The series' centerpiece is, appropriately enough, the wizardry of William Castle. Though these days the director is a nonentity to all but the most obsessive cult film fans, in the '50s and '60s Castle was known far and wide for the events he orchestrated to build up his goofball horror flicks. His most famous deed was to rig buzzing seats for his so-so 1959 shocker The Tingler, which starred Vincent Price as a coroner who discovers that fear causes a vibrating sluglike creature to grow on people's spines, a creature that can only be vanquished by screaming. At the movie's climax, the Tingler breaks into a projection room, and then the screen goes black; in the theater, the joy buzzers affixed to the seats started throbbing, and audience members screamed their fool heads off.
Sadly, the mechanics of such an exploit were too complex and pricey for the PFA, though other Castle capers are in evidence. The July 28 screening of his gender-bending Psycho rip-off Homicidal features the same "coward's corner" it did during its 1961 release: Near the end of the movie a clock appears on-screen, and viewers too frightened to sit through the finale are allowed to leave, get a checkup from an on-call nurse, and request a refund. Similarly, Aug. 4's showing of Mr. Sardonicus spotlights Castle's "punishment poll," a democratic exercise in audience participation that asks spectators to vote on the fate of the movie's villain.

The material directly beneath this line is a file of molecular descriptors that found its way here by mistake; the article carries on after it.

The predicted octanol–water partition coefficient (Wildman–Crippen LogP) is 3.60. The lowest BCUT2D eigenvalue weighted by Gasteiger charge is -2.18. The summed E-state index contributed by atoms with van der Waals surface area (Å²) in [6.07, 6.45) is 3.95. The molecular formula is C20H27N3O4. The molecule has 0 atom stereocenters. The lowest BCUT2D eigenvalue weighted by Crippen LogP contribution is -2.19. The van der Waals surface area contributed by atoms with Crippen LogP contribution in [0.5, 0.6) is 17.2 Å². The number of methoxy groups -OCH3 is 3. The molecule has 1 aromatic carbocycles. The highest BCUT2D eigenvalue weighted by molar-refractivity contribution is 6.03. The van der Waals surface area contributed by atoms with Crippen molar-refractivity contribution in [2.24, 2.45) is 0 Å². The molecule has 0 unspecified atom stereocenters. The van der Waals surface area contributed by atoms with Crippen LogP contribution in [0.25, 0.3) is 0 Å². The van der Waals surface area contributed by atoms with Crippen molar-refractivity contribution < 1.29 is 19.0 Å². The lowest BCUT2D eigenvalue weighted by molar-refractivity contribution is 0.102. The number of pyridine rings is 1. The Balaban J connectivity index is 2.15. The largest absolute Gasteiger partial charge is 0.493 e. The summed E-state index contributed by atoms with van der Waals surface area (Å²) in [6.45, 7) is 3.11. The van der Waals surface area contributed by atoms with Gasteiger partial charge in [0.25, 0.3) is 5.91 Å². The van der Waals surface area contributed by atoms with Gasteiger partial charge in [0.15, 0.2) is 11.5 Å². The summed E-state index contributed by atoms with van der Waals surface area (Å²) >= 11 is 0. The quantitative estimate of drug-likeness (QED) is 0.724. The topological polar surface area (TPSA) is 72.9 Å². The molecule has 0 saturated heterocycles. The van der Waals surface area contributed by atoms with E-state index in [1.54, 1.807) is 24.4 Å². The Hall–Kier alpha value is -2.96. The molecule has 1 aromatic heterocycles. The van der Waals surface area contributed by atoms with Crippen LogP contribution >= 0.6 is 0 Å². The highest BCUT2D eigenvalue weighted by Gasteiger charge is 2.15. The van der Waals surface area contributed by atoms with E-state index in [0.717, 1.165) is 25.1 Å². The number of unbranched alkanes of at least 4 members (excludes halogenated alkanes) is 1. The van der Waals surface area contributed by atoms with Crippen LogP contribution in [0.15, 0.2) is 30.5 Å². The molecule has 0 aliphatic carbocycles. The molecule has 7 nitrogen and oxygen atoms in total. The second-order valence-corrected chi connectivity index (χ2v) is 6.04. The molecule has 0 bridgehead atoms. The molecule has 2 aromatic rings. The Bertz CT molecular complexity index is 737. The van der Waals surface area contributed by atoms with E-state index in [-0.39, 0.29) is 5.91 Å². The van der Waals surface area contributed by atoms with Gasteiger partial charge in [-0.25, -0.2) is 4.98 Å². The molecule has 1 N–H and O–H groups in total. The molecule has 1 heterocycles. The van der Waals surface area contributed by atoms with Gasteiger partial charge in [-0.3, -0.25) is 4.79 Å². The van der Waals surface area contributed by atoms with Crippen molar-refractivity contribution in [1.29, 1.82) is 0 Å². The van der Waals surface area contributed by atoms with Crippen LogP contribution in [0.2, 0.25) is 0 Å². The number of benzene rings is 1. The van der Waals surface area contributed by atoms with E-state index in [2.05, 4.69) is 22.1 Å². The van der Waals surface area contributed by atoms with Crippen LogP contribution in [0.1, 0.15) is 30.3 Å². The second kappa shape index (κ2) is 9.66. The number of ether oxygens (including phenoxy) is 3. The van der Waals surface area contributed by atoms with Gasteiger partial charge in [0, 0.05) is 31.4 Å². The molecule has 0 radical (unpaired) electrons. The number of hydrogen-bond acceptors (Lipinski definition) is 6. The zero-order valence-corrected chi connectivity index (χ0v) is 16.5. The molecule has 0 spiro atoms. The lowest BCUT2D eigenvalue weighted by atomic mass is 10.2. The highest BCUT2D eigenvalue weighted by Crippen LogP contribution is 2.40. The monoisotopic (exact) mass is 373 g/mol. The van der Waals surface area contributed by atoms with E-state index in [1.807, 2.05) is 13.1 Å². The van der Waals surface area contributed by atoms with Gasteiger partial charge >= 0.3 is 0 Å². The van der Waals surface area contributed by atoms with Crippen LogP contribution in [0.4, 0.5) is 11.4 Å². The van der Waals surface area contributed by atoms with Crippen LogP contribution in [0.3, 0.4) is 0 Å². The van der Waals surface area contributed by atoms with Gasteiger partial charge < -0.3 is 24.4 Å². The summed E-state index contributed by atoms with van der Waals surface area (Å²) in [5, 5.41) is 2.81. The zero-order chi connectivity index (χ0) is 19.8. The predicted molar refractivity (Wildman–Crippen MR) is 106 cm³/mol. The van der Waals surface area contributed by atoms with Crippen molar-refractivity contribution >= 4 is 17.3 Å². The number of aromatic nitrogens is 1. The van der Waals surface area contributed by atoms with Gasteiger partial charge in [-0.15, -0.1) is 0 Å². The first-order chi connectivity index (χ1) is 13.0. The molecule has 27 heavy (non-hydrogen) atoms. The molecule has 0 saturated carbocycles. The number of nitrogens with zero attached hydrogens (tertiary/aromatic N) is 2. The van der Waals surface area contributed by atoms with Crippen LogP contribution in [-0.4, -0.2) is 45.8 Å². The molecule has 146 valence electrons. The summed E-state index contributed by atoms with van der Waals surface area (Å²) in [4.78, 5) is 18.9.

But Castle isn't the series' only attraction. Filmgoers who remember the brief 1970s gimmick revival (typified by the 1974 disaster epic Earthquake) will flock to July 14's Rollercoaster, which stars Timothy Bottoms as an amusement park terrorist, George Segal as a suspicious safety inspector, and a Sensurround soundtrack with low-frequency, body-vibrating audio waves. On Aug. 18, Francis Ford Coppola's Dementia 13 features a psychological quiz that tests the audience's fitness for the coming shock ("IF YOU FAIL THE TEST ... you will be asked to leave the theatre!"). And best of all, Aug. 11's screening of John Waters' Polyester includes the original scratch-and-sniff Odorama cards. Maybe it's just the Odorama -- but I smell a great cinematic opportunity.